(3-5 minutes): Grafitti Board- Write up on the board “Character”. Ask the students to come up to the board and write down anything that comes to their mind when they hear the word character. Encourage the students to write multiple things up on the board.
Step 1 (3 minutes): Go over what the students have written on the board. Ask the students, “What are some things you have to think of when creating a character?” “Why is it important to pay attention to the details?” “How can we pay attention to those details in improv where you have less time to prepare?”
Step 2 (10 minutes): Show the Whose Line is it Anyway clip. Ask the students, “What did these actors do that was successful in creating character? What made their characters interesting? Believable?” Decide as a class what elements make a character interesting to watch and set this as your standard of measurement. Encourage the students to focus on creating and consistently maintaining their character throughout all of the activities in class today.
Step 3 (15 minutes): Hitchhiker – Choose four to come to the front of the class. Place four chairs in the front of the classroom and have three students take a seat. Explain that these three students are driving to (choose a destination) and along the way they run across a strange hitch hiker with a specific quirk (an accent, a genre, a twitch etc.). As they stop to let the hitchhiker in the car, everyone else in the vehicle suddenly adapts the hitchhiker’s quirk. After driving for sometime one of the passengers exits the vehicle and a new hitchhiker enters the car with a new quirk. The activity repeats.
Step 4 (2 minutes): Ask the students, “Where you following the guidelines? What could we do better?” Explain that we are now going to add the element of “Show-don’t tell” element.
Step 5 (15 minutes): Who Game- In this game, there are two players. One will be A, the other B. A is seated on stage. B enters. B has a definite, predetermined character relationship with A but has not told A what it is. By the way B relates to A, A must discover who A is. For example, A (a girl) is seated on a bench. B (another girl) enters and says, “Hello, darling, how are you?” She fusses over A’s hair. She walks around A looking her over; asks her to stand up, turns her around, saying “You look beautiful.” B then puts her arms around A, rocks her tenderly, wipes away a tear, fixes long skirt and headdress, until A knows that B is her mother and she is the daughter on her wedding day. Model this for the students with one student volunteer. After you have explained the game to the students and modeled, allow each student to have a turn. Encourage the students to let their identities reveal themselves, and to be patient.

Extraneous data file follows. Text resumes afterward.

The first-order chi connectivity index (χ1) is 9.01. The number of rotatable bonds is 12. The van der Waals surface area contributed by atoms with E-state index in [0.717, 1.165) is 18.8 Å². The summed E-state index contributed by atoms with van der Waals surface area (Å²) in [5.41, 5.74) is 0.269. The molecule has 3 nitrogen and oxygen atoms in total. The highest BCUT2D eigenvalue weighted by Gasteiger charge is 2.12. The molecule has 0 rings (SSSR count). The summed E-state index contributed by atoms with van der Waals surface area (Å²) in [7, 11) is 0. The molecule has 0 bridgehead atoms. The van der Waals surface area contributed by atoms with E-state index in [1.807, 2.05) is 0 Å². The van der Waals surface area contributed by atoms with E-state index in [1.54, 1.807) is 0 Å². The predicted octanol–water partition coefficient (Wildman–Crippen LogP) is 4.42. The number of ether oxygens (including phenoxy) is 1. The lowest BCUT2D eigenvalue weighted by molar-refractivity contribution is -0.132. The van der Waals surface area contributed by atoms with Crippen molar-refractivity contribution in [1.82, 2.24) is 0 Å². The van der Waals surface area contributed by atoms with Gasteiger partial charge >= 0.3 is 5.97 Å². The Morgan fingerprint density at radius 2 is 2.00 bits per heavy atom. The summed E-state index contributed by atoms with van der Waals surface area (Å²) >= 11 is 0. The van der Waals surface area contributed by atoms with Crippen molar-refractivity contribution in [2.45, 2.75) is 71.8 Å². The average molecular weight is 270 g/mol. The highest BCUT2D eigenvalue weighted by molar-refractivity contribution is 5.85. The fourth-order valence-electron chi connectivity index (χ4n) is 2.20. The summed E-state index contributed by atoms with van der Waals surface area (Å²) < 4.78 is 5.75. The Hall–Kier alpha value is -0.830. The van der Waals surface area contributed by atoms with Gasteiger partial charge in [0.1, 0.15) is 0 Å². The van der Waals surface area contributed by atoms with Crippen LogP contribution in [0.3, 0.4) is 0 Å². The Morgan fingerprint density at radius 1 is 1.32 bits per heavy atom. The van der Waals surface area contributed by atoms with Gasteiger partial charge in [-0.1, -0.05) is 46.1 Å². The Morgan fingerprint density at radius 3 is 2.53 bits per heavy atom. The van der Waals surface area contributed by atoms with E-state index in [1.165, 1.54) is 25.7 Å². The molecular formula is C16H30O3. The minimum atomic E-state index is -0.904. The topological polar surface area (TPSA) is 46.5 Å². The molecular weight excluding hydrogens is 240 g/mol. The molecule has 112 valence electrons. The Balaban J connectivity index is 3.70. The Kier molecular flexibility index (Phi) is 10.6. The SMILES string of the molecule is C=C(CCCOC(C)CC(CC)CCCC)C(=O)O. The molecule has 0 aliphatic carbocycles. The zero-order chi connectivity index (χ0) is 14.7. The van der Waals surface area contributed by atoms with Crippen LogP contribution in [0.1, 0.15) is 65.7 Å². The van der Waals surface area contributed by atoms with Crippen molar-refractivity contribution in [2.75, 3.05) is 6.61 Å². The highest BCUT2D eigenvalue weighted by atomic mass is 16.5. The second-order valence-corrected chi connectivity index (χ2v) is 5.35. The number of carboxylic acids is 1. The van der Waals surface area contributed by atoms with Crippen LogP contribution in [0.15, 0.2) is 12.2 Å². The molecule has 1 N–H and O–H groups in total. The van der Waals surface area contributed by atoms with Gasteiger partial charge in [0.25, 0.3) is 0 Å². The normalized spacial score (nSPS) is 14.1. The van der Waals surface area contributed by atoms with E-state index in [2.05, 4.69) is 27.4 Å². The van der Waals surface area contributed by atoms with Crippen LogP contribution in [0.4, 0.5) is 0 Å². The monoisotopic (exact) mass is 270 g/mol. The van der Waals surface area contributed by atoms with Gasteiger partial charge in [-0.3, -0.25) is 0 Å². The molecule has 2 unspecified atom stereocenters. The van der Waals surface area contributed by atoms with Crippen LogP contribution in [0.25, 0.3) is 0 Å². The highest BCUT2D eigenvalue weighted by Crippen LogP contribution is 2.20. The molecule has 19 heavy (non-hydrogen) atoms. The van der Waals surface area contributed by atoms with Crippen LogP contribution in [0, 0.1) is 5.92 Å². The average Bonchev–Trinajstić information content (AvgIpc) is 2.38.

Step 6 (3 minutes): Ask after each group, “Did B show the relationship or tell? Did A allow the character to be revealed? After the final group has gone, ask the students, “Did you follow the guidelines we established for character?” Ask the students to personally reflect on what they might have done better to establish their characters.
Step 7 (5 minutes): Lay out the butcher paper and ask the students to write down ideas for characters in as little words as possible. Explain that these could be famous people, specific quirks or characteristics, etc. Explain that this will be used for reference throughout our unit in case they draw a blank or get stuck when deciding on a character.
Step 7 (20 minutes): Let’s Make a Date- Inform the students that we are now going to further our practice with the following game. Choose four students (three of the same gender). The three players are given a specific character; the fourth is on the game show “Let’s Make a Date”. This player asks the three other contestants questions such as “if you were to take me on a date, where would we go?” The contestant is to answer the questions in their character. After a few questions, the player must guess the identity of the three contestants.
Step 8 (5 minutes): Review the standards that were set as a class. Ask the students to identify ways that they saw those standards met.
Students will reflect on and review the standards that they set and identify their successes throughout the class.
Improvisation for the Theatre 3rd edition by Viola Spolin.